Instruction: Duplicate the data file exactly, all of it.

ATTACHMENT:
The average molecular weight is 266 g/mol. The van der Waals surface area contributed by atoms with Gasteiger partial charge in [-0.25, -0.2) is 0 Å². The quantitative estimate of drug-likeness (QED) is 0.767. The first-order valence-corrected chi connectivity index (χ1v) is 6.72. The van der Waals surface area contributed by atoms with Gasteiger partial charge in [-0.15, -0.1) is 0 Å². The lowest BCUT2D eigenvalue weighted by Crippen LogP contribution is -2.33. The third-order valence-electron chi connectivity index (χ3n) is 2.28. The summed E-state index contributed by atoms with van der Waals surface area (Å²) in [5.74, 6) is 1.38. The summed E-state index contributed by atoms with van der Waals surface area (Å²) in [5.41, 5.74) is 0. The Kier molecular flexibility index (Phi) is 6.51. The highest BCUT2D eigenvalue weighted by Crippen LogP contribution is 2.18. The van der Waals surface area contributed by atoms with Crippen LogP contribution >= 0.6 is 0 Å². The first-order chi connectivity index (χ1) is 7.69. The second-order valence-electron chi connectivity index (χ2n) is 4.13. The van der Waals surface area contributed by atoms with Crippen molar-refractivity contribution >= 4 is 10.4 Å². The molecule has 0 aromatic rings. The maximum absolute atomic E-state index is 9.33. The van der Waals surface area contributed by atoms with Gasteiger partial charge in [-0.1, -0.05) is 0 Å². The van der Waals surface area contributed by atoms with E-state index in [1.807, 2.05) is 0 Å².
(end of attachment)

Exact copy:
The average molecular weight is 266 g/mol. The van der Waals surface area contributed by atoms with Gasteiger partial charge in [-0.25, -0.2) is 0 Å². The quantitative estimate of drug-likeness (QED) is 0.767. The first-order valence-corrected chi connectivity index (χ1v) is 6.72. The van der Waals surface area contributed by atoms with Gasteiger partial charge in [-0.15, -0.1) is 0 Å². The lowest BCUT2D eigenvalue weighted by Crippen LogP contribution is -2.33. The third-order valence-electron chi connectivity index (χ3n) is 2.28. The summed E-state index contributed by atoms with van der Waals surface area (Å²) in [5.74, 6) is 1.38. The summed E-state index contributed by atoms with van der Waals surface area (Å²) in [5.41, 5.74) is 0. The Kier molecular flexibility index (Phi) is 6.51. The highest BCUT2D eigenvalue weighted by Crippen LogP contribution is 2.18. The van der Waals surface area contributed by atoms with Crippen LogP contribution >= 0.6 is 0 Å². The first-order chi connectivity index (χ1) is 7.69. The second-order valence-electron chi connectivity index (χ2n) is 4.13. The van der Waals surface area contributed by atoms with Crippen molar-refractivity contribution >= 4 is 10.4 Å². The molecule has 0 aromatic rings. The maximum absolute atomic E-state index is 9.33. The van der Waals surface area contributed by atoms with Gasteiger partial charge in [-0.1, -0.05) is 0 Å². The van der Waals surface area contributed by atoms with E-state index in [1.807, 2.05) is 0 Å².